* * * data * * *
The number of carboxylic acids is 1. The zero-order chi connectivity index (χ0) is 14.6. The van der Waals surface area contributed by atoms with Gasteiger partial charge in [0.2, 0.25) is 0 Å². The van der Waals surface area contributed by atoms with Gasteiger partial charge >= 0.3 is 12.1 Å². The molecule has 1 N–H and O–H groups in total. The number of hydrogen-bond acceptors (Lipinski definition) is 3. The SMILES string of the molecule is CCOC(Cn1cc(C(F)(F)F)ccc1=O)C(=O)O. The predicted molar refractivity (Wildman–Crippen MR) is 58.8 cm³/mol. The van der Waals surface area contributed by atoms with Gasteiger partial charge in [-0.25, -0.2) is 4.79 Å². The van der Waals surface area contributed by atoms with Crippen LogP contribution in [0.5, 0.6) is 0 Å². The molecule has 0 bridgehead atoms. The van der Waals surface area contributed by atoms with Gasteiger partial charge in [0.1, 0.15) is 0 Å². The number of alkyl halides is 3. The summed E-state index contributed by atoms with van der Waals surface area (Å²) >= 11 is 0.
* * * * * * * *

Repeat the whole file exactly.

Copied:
The number of carboxylic acids is 1. The zero-order chi connectivity index (χ0) is 14.6. The van der Waals surface area contributed by atoms with Gasteiger partial charge in [0.2, 0.25) is 0 Å². The van der Waals surface area contributed by atoms with Gasteiger partial charge >= 0.3 is 12.1 Å². The molecule has 1 N–H and O–H groups in total. The number of hydrogen-bond acceptors (Lipinski definition) is 3. The SMILES string of the molecule is CCOC(Cn1cc(C(F)(F)F)ccc1=O)C(=O)O. The predicted molar refractivity (Wildman–Crippen MR) is 58.8 cm³/mol. The van der Waals surface area contributed by atoms with Gasteiger partial charge in [-0.25, -0.2) is 4.79 Å². The van der Waals surface area contributed by atoms with Crippen LogP contribution in [0.5, 0.6) is 0 Å². The molecule has 0 bridgehead atoms. The van der Waals surface area contributed by atoms with Gasteiger partial charge in [0.1, 0.15) is 0 Å². The number of alkyl halides is 3. The summed E-state index contributed by atoms with van der Waals surface area (Å²) >= 11 is 0.